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This is Chris Matt, Managing Editor of Print & E-Media with Maintenance Solutions magazine. Today's tip is using diagnostic and monitoring tools to analyze power quality.
Increased demands for indoor air quality (IAQ) have resulted in the need for technicians to more closely monitor and document conditions in buildings. While centralized automation systems can monitor overall conditions in a building, most IAQ problems are localized. Detecting and addressing these problems requires the use of monitoring equipment.
The latest generation of portable IAQ monitors allows technicians to measure carbon monoxide, carbon dioxide, relative humidity and temperature. They also can record particle counts, measure volatile organic compounds, determine airflow, and measure differential pressure. Technicians can collect data and read it from the unit or upload it to a laptop computer for analysis.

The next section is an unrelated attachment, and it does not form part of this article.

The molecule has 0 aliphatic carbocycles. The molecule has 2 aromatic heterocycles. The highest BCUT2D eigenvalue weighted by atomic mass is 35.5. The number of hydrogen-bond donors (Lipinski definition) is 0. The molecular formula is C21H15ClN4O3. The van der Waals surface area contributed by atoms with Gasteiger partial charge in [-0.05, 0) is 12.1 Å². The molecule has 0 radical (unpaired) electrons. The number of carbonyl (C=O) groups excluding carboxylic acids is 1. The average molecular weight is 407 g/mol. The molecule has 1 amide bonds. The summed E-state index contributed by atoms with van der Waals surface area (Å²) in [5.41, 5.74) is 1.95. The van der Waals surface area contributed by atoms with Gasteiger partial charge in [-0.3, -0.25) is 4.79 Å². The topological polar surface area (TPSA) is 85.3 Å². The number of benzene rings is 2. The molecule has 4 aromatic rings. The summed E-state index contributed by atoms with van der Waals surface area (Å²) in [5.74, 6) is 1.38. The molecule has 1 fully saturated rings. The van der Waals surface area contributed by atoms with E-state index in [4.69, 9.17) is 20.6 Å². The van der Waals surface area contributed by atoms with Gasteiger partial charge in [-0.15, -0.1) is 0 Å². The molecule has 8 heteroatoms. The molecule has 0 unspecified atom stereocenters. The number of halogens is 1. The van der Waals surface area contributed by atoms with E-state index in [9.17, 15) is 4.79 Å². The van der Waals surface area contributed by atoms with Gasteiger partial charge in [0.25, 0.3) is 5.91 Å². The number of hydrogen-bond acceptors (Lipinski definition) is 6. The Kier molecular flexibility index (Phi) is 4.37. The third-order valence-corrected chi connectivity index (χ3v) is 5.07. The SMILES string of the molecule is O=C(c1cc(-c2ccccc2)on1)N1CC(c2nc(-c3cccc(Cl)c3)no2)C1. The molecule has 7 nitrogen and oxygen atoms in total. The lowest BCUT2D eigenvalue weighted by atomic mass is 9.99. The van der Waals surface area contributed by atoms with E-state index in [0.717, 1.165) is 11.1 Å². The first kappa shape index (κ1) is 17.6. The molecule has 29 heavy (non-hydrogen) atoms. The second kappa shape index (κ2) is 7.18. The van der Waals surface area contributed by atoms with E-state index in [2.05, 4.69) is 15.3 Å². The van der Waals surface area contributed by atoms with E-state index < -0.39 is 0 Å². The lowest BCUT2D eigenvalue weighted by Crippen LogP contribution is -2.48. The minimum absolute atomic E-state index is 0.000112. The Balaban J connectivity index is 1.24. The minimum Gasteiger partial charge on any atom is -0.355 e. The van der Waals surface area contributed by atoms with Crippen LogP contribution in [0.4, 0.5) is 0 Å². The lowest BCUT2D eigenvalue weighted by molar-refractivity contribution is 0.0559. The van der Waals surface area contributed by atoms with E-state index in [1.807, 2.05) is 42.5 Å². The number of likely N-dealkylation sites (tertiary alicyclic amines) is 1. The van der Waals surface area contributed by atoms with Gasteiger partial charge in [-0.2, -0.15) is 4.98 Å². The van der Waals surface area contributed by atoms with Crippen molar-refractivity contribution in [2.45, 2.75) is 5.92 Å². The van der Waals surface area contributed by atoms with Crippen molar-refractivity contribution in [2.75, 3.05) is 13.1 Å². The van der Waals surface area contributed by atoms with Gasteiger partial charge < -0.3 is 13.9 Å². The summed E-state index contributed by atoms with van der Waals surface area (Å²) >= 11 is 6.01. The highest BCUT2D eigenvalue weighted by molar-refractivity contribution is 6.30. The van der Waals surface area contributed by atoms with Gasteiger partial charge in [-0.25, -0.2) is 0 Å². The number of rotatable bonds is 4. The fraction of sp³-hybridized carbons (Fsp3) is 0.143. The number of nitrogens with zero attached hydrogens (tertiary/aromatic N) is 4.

But looking beyond IAQ, technicians also are using monitoring technology to analyze power quality. As more facilities use electronic and computer-based systems to monitor operations, they will require greater amounts of high-quality, stable power. Problems such as sags, spikes, transients and harmonics can easily disrupt the operation of this equipment.
Traditionally, it was difficult to track the causes of these problems. New-generation, portable equipment has improved to the point where technicians can use it to measure and log current, voltage, power factor and energy, while watching for voltage transients and other related problems.
Units offer cycle-by-cycle power analysis and can identify transients depending on the sampling rate, with the more sensitive units offering up to 512 samples per cycle. Most units offer eight sampling channels — four for voltage, four for current. Built-in memory allows users to collect and store data over an extended period.